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Philip Morris International Inc.

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Commencing April 22, 2015, the following communication will be sent to certain shareholders of Philip Morris International Inc.




April 22, 2015        

Dear Fellow Shareholder,

As you may have noted, two proxy advisory firms, ISS and Glass Lewis, have issued voting recommendations inconsistent with the Board’s recommendation on the say-on-pay proposal for Philip Morris International’s upcoming annual meeting. In deciding how to vote on this proposal, we encourage you to read the relevant portions of our proxy statement available at and consider the supplemental material below.

In each of the last two years, these advisory firms recommended in favor of our say-on-pay proposal and shareholders approved the proposal, on an advisory basis, by votes of 96.22% in 2014 and 96.78% in 2013. During this period, our compensation methodology has remained unchanged, except for the following steps taken by our Board’s Compensation and Leadership Development Committee that actually reduced the targeted compensation levels of our senior executives:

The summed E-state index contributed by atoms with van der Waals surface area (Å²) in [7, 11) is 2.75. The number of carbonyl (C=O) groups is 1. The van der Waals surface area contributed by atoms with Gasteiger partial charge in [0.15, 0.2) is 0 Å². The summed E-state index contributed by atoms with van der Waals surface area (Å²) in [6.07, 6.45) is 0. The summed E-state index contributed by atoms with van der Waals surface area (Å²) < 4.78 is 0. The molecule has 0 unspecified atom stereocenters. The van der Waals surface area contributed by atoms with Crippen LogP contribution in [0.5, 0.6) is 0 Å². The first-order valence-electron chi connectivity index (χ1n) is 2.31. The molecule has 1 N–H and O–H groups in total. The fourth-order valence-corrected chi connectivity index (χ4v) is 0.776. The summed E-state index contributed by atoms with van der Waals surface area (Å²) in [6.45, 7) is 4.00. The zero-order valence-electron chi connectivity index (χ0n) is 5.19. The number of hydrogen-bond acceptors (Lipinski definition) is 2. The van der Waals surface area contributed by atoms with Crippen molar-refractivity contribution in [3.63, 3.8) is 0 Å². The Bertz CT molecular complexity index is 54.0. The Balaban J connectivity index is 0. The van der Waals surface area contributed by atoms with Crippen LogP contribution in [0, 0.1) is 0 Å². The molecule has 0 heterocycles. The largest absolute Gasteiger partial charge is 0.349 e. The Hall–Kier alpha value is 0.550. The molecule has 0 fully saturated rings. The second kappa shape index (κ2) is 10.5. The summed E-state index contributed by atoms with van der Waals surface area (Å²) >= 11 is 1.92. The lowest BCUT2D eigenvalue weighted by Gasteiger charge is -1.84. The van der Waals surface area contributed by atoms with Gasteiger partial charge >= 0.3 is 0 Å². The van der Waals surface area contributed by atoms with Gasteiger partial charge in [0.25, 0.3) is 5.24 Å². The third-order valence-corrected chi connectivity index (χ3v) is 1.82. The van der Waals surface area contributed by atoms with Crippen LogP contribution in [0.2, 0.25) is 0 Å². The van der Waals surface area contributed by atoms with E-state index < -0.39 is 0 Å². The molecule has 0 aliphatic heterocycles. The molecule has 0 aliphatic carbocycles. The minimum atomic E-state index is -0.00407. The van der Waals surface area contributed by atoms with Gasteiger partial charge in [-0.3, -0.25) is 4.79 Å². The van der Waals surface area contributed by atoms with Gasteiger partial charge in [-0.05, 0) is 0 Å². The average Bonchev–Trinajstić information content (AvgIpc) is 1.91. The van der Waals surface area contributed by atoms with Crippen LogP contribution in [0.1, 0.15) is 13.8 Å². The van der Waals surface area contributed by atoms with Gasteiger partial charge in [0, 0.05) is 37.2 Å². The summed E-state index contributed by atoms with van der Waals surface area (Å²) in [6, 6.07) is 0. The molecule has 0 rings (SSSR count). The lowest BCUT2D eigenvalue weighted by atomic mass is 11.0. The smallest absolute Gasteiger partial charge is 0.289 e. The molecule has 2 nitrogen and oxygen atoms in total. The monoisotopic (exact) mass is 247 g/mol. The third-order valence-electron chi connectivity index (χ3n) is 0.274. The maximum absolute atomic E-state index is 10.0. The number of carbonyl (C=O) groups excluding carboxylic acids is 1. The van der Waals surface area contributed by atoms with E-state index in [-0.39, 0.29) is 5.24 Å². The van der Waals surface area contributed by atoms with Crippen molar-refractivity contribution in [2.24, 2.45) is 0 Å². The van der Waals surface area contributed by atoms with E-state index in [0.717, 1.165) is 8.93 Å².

¡ when Mr. Calantzopoulos was promoted to CEO in May 2013, his salary was maintained at its then existing level, and this level was unchanged in 2014 and 2015;


  ¡ at the same time, the new CEO’s annual cash award target was set at 200% of his base salary, a one-third reduction from the previous CEO’s level, and, again, this level was unchanged in 2014 and 2015;


  ¡ base salaries for all Swiss-based senior executives were held flat in 2015, for the third year in a row; and


  ¡ beginning January 1, 2014, total variable compensation targets were reduced, resulting in a reduction of total targeted direct compensation (base salary, cash incentive compensation and equity awards) of approximately 9-10% for our most senior executives.

Given these actions by our Compensation Committee, the support of our shareholders, and the favorable past recommendations of the proxy advisory firms, you may wonder why we have received the negative recommendations this year.

To summarize, the two firms assert that our incentive programs incorporate too much discretion, our three-year TSR was substantially below those of our peer groups and the S&P 500, performance goals were lowered from 2013 to 2014, and we target total direct compensation upon attainment of targeted goals at the 75th percentile of the local market.

Let us address each of these assertions.